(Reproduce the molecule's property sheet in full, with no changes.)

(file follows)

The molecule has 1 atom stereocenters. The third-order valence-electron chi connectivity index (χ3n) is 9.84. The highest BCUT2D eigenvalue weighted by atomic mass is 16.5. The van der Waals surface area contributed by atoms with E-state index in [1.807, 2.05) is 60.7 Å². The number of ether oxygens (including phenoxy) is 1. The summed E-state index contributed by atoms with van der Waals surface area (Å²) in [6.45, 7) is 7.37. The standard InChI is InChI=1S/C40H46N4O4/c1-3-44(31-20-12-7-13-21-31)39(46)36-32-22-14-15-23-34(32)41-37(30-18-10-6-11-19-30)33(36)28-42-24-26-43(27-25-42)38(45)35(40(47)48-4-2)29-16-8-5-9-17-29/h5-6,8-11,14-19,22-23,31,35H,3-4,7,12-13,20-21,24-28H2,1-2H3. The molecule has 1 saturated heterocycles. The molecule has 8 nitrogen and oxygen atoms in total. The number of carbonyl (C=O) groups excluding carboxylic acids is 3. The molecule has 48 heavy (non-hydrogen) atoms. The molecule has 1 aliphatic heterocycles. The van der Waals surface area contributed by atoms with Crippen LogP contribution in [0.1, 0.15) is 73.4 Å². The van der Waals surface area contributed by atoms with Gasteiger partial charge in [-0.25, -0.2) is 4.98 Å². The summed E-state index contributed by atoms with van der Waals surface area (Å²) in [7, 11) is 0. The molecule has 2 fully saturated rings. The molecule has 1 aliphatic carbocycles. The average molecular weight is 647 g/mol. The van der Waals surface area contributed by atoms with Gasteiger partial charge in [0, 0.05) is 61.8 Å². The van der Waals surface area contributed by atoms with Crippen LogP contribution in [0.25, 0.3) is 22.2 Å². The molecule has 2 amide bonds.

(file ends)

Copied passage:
The molecule has 1 atom stereocenters. The third-order valence-electron chi connectivity index (χ3n) is 9.84. The highest BCUT2D eigenvalue weighted by atomic mass is 16.5. The van der Waals surface area contributed by atoms with E-state index in [1.807, 2.05) is 60.7 Å². The number of ether oxygens (including phenoxy) is 1. The summed E-state index contributed by atoms with van der Waals surface area (Å²) in [6.45, 7) is 7.37. The standard InChI is InChI=1S/C40H46N4O4/c1-3-44(31-20-12-7-13-21-31)39(46)36-32-22-14-15-23-34(32)41-37(30-18-10-6-11-19-30)33(36)28-42-24-26-43(27-25-42)38(45)35(40(47)48-4-2)29-16-8-5-9-17-29/h5-6,8-11,14-19,22-23,31,35H,3-4,7,12-13,20-21,24-28H2,1-2H3. The molecule has 1 saturated heterocycles. The molecule has 8 nitrogen and oxygen atoms in total. The number of carbonyl (C=O) groups excluding carboxylic acids is 3. The molecule has 48 heavy (non-hydrogen) atoms. The molecule has 1 aliphatic heterocycles. The van der Waals surface area contributed by atoms with Crippen LogP contribution in [0.1, 0.15) is 73.4 Å². The van der Waals surface area contributed by atoms with Gasteiger partial charge in [-0.25, -0.2) is 4.98 Å². The summed E-state index contributed by atoms with van der Waals surface area (Å²) in [7, 11) is 0. The molecule has 2 fully saturated rings. The molecule has 1 aliphatic carbocycles. The average molecular weight is 647 g/mol. The van der Waals surface area contributed by atoms with Gasteiger partial charge in [0, 0.05) is 61.8 Å². The van der Waals surface area contributed by atoms with Crippen LogP contribution in [0.25, 0.3) is 22.2 Å². The molecule has 2 amide bonds.